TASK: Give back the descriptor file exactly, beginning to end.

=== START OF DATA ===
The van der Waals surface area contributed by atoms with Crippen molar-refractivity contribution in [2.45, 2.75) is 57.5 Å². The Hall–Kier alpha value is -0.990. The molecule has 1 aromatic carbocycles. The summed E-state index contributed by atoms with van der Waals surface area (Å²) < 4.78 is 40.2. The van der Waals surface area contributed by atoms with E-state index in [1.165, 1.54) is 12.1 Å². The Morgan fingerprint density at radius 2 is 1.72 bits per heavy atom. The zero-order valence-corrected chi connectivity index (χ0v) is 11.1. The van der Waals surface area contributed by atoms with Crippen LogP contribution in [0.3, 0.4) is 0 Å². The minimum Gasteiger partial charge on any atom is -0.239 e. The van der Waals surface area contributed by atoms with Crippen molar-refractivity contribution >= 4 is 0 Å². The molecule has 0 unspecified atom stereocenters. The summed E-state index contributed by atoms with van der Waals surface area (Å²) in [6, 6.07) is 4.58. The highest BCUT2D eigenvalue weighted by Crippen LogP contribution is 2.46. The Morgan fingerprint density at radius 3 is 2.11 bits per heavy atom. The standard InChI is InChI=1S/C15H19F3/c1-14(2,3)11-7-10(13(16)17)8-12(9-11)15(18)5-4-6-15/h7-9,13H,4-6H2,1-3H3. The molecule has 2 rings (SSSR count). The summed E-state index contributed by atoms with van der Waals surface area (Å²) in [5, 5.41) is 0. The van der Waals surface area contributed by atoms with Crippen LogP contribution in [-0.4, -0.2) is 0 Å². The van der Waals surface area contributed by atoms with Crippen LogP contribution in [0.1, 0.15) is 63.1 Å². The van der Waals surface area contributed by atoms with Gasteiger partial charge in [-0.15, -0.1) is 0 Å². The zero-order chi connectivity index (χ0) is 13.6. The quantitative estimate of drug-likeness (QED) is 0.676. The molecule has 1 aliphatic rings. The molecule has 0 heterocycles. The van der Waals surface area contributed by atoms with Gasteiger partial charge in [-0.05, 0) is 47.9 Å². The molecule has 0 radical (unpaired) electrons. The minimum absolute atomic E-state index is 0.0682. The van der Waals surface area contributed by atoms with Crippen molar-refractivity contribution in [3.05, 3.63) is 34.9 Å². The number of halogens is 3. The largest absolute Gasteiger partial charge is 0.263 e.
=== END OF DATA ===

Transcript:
The van der Waals surface area contributed by atoms with Crippen molar-refractivity contribution in [2.45, 2.75) is 57.5 Å². The Hall–Kier alpha value is -0.990. The molecule has 1 aromatic carbocycles. The summed E-state index contributed by atoms with van der Waals surface area (Å²) < 4.78 is 40.2. The van der Waals surface area contributed by atoms with E-state index in [1.165, 1.54) is 12.1 Å². The Morgan fingerprint density at radius 2 is 1.72 bits per heavy atom. The zero-order valence-corrected chi connectivity index (χ0v) is 11.1. The van der Waals surface area contributed by atoms with Crippen LogP contribution in [0.3, 0.4) is 0 Å². The minimum Gasteiger partial charge on any atom is -0.239 e. The van der Waals surface area contributed by atoms with Crippen molar-refractivity contribution >= 4 is 0 Å². The molecule has 0 unspecified atom stereocenters. The summed E-state index contributed by atoms with van der Waals surface area (Å²) in [6, 6.07) is 4.58. The highest BCUT2D eigenvalue weighted by Crippen LogP contribution is 2.46. The Morgan fingerprint density at radius 3 is 2.11 bits per heavy atom. The standard InChI is InChI=1S/C15H19F3/c1-14(2,3)11-7-10(13(16)17)8-12(9-11)15(18)5-4-6-15/h7-9,13H,4-6H2,1-3H3. The molecule has 2 rings (SSSR count). The summed E-state index contributed by atoms with van der Waals surface area (Å²) in [5, 5.41) is 0. The van der Waals surface area contributed by atoms with Crippen LogP contribution in [-0.4, -0.2) is 0 Å². The van der Waals surface area contributed by atoms with Crippen LogP contribution in [0.1, 0.15) is 63.1 Å². The van der Waals surface area contributed by atoms with Gasteiger partial charge in [-0.15, -0.1) is 0 Å². The zero-order chi connectivity index (χ0) is 13.6. The quantitative estimate of drug-likeness (QED) is 0.676. The molecule has 1 aliphatic rings. The molecule has 0 heterocycles. The van der Waals surface area contributed by atoms with Gasteiger partial charge in [-0.05, 0) is 47.9 Å². The molecule has 0 radical (unpaired) electrons. The minimum absolute atomic E-state index is 0.0682. The van der Waals surface area contributed by atoms with Crippen molar-refractivity contribution in [3.05, 3.63) is 34.9 Å². The number of halogens is 3. The largest absolute Gasteiger partial charge is 0.263 e.